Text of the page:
Analytics and data – Qualitative data are great, but even more useful when they are not used in a vacuum.
Coaching technical teams – It’s critical that the product manager has some sense of what is easy and what is difficult for developers. Also required: being able to communicate what you want to the team and predict challenges the team might confront.
Technical Background – When you can speak your developer’s language (if not write it), everything goes smoother because you can skip steps by understanding technical limitations and complexities.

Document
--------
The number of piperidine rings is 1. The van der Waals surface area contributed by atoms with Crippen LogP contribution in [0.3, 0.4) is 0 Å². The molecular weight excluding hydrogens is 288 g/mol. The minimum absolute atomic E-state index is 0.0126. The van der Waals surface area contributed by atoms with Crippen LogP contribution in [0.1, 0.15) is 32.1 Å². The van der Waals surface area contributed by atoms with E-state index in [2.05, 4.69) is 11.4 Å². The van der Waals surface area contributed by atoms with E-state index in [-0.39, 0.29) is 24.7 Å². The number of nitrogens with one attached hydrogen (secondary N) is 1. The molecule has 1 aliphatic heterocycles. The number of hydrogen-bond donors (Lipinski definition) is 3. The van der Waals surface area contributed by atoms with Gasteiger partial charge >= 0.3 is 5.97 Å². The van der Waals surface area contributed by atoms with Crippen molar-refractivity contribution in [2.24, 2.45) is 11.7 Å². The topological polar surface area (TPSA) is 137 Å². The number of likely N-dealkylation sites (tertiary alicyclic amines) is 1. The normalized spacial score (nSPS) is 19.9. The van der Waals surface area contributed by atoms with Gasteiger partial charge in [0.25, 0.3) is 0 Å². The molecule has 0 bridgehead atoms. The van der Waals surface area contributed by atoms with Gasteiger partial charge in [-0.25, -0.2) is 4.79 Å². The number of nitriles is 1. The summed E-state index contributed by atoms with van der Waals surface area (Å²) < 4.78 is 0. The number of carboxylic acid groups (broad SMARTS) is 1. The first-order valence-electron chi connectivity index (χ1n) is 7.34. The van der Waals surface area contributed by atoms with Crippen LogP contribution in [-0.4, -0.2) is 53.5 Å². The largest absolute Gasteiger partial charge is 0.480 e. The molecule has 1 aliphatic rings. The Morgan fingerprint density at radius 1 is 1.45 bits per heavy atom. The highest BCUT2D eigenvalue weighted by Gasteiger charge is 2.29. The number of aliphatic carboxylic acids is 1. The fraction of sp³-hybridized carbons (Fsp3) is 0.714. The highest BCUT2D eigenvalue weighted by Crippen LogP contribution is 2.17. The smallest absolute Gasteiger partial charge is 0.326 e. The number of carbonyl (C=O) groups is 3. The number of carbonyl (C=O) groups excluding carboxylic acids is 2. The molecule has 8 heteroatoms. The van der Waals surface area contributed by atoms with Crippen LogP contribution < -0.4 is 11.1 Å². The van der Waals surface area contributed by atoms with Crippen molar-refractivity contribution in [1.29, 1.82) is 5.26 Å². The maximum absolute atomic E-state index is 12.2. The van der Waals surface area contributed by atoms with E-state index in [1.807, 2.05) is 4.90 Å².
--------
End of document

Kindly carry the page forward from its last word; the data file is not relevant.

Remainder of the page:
1. The internal caveat here is key. If you publish the roadmap, customers will see it as a promise instead of a flexible plan.
Last night I had the privilege of moderating a panel discussion with four other lean startup practitioners at the Ballston BID Launchpad in Arlington, VA. The event was organized by Lean Startup Machine, and the five of us will all be mentoring at the upcoming Lean Startup Machine DC on September 20-22.
Teague Hopkins – Founder of THG, Lean Startup Coach. THG helps teams at corporations, nonprofits, universities, and government agencies innovate more efficiently and effectively.
Frank DiMeo – VP, Technical Staff at In-Q-Tel. In-Q-Tel is a not-for-profit venture capital firm that invests in high-tech companies to help the CIA and other intelligence firms equipped with the latest in information technology in support of United States intelligence capability.